Post Tagged with: "RCAF"

JAM to Honor Voodoo’s Last Flight Anniversary

JAM to Honor Voodoo’s Last Flight Anniversary

By Austin Hancock London, Ontario – The Canada based Jet Aircraft Museum plans to “keep doing that Voodoo that they do, so well.” To be exact, the JAM will host an event to commemorate 30 years since the iconic McDonnell CF-101 “Voodoo” last took wind under her wings. The “Voodoo” served the RCAF honorably, between 1961 and 1984, as an[Read More…]

Red Canoe, a Brand Born From Passion for Aviation

Red Canoe, a Brand Born From Passion for Aviation

It is a well known that most aviation enthusiasts collect aviation-themed items of one sort or another.  Who hasn’t gone to an air show or museum without coming away with a special memento or three? Whether it be t-shirts, hats, patches, or other aviation-related ephemera, there is usually something for every wallet range.  However, finding high-quality items for a reasonable[Read More…]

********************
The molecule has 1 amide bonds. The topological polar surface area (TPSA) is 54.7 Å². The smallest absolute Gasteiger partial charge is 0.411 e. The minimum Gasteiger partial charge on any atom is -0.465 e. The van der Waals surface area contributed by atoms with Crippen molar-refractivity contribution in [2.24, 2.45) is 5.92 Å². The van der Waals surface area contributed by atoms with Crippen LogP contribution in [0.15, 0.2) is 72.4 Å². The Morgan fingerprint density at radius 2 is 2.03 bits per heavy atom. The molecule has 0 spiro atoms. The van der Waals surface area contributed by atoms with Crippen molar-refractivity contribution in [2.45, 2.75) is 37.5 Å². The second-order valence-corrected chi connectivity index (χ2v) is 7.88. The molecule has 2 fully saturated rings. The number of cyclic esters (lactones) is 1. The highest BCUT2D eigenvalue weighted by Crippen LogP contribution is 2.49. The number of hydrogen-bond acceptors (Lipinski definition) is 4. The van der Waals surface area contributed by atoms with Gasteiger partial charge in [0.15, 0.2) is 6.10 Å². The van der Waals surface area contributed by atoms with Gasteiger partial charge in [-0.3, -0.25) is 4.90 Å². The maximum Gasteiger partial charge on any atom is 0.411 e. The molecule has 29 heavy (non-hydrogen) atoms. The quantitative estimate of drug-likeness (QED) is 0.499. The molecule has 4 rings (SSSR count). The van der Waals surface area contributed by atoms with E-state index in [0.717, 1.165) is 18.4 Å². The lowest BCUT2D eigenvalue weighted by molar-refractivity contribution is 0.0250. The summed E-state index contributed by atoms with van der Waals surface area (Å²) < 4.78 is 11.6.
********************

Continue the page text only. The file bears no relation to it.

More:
The 29(R) Squadron Typhoon II painted to represent James Nicholson's Hawker Hurricane from his Victoria Cross-winning combat during the Battle of Britain. (photo by Gary Parsons via Global Aviation Resource)

Battle of Britain – RAF/RCAF 75th Anniversary Schemes

With the official 75th anniversary of the Battle of Britain approaching this September, the Royal Air Force and Royal Canadian Air Force have decided to commemorate “The Few” by painting some of their aircraft in celebratory schemes. The RAF have chosen to mark a 29 Squadron Eurofighter Typhoon with colors mimicking the Hawker Hurricane Mk.I that James Nicolson flew during his time with 249 Squadron[Read More…]

Two members of 8 Wing Trenton inspect the recovered tail section of Northrop Nomad aircraft #3521 on October 28, 2014 after it was successfully raised from Lake Muskoka in Ontario. 

Photo: MCpl Roy MacLellan, 8 Wing Imaging

Northrop Nomad (A-17A) Recovered in Canada

An ultra-rare Northrop Nomad is slowly emerging from the frigid waters of Lake Muskoka near Bracebridge, Ontario. The Nomad was an export version of a US Army Air Corps A-17A, a small number of which ended up with the Royal Canadian Air Force in WWII instead of their original customer in France, following that country’s seizure by Germany. None of the[Read More…]